Aims: Chronic heart failure is associated with maladaptive and prolonged neurohormonal and pro-inflammatory cytokine activation causing a metabolic shift favouring catabolism, vasodilator incapacity, and loss of skeletal muscle bulk and function. In men, androgens are important determinants of anabolic function and physical strength and also possess anti-inflammatory and vasodilatory properties.
Methods and results: We conducted a randomized, double-blind, placebo-controlled parallel trial of testosterone replacement therapy (5 mg Androderm) at physiological doses in 76 men (mean+/-SD, age 64+/-9.9) with heart failure (ejection fraction 32.5+/-11%) over a maximum follow-up period of 12 months. The primary endpoint was functional capacity as assessed by the incremental shuttle walk test (ISWT). At baseline, 18 (24%) had serum testosterone below the normal range and bioavailable testosterone correlated with distance walked on the initial ISWT (r=0.3, P=0.01). Exercise capacity significantly improved with testosterone therapy compared with placebo over the full study period (mean change +25+/-15 m) corresponding to a 15+/-11% improvement from baseline (P=0.006 ANOVA). Symptoms improved by at least one functional class on testosterone in 13 (35%) vs. 3 (8%) on placebo (P=0.01). No significant changes were found in handgrip strength, skeletal muscle bulk by cross-sectional computed tomography, or in tumour necrosis factor levels. Testosterone therapy was safe with no excess of adverse events although the patch preparation was not well tolerated by the study patients.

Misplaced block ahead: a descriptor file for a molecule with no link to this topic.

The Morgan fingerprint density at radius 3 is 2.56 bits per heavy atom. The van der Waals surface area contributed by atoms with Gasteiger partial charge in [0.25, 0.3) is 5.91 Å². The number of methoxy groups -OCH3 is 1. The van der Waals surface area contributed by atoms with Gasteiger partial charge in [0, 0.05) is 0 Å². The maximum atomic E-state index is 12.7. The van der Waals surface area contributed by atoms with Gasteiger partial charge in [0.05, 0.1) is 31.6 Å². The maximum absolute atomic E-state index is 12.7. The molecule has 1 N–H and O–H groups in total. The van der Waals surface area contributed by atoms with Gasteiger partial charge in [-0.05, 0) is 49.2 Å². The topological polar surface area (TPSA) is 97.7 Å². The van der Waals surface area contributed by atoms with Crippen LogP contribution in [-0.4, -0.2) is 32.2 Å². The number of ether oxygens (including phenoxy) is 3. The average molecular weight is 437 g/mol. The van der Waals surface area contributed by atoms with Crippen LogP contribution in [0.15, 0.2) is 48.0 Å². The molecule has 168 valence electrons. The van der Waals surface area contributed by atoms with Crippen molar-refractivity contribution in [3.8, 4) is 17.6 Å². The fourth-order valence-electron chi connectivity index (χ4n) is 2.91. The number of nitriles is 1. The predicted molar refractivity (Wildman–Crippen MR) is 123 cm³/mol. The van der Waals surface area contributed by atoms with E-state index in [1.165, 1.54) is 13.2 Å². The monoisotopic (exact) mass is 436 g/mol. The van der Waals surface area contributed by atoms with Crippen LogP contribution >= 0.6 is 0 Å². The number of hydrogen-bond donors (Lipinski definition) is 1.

Conclusion: Testosterone replacement therapy improves functional capacity and symptoms in men with moderately severe heart failure.